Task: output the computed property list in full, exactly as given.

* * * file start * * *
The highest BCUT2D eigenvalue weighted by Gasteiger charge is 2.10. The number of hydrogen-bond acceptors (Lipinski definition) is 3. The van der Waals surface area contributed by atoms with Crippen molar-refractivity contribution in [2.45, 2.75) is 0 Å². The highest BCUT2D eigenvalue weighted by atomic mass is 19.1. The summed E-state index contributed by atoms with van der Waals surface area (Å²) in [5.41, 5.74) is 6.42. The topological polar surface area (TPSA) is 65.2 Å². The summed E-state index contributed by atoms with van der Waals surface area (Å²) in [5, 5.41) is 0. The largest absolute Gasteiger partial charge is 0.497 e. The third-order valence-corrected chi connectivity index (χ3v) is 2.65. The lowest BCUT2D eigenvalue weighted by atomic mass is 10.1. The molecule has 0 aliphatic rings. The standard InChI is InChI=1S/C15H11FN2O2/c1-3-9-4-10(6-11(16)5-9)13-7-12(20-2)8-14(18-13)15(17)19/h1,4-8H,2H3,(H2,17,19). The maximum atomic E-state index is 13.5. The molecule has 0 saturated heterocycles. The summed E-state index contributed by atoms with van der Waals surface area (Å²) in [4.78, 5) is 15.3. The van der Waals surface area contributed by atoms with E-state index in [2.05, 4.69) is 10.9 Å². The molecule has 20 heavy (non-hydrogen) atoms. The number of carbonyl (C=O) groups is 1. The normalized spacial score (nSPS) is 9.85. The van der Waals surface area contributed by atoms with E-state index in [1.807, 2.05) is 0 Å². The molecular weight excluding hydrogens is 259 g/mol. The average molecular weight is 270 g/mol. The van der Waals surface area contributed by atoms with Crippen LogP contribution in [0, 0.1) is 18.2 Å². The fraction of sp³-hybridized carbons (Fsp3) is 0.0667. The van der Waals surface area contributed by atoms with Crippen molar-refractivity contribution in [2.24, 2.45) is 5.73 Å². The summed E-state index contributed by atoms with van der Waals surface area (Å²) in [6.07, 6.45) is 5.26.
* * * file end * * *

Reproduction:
The highest BCUT2D eigenvalue weighted by Gasteiger charge is 2.10. The number of hydrogen-bond acceptors (Lipinski definition) is 3. The van der Waals surface area contributed by atoms with Crippen molar-refractivity contribution in [2.45, 2.75) is 0 Å². The highest BCUT2D eigenvalue weighted by atomic mass is 19.1. The summed E-state index contributed by atoms with van der Waals surface area (Å²) in [5.41, 5.74) is 6.42. The topological polar surface area (TPSA) is 65.2 Å². The summed E-state index contributed by atoms with van der Waals surface area (Å²) in [5, 5.41) is 0. The largest absolute Gasteiger partial charge is 0.497 e. The third-order valence-corrected chi connectivity index (χ3v) is 2.65. The lowest BCUT2D eigenvalue weighted by atomic mass is 10.1. The molecule has 0 aliphatic rings. The standard InChI is InChI=1S/C15H11FN2O2/c1-3-9-4-10(6-11(16)5-9)13-7-12(20-2)8-14(18-13)15(17)19/h1,4-8H,2H3,(H2,17,19). The maximum atomic E-state index is 13.5. The molecule has 0 saturated heterocycles. The summed E-state index contributed by atoms with van der Waals surface area (Å²) in [4.78, 5) is 15.3. The van der Waals surface area contributed by atoms with E-state index in [2.05, 4.69) is 10.9 Å². The molecule has 20 heavy (non-hydrogen) atoms. The number of carbonyl (C=O) groups is 1. The normalized spacial score (nSPS) is 9.85. The van der Waals surface area contributed by atoms with E-state index in [1.807, 2.05) is 0 Å². The molecular weight excluding hydrogens is 259 g/mol. The average molecular weight is 270 g/mol. The van der Waals surface area contributed by atoms with Crippen LogP contribution in [0, 0.1) is 18.2 Å². The fraction of sp³-hybridized carbons (Fsp3) is 0.0667. The van der Waals surface area contributed by atoms with Crippen molar-refractivity contribution in [2.24, 2.45) is 5.73 Å². The summed E-state index contributed by atoms with van der Waals surface area (Å²) in [6.07, 6.45) is 5.26.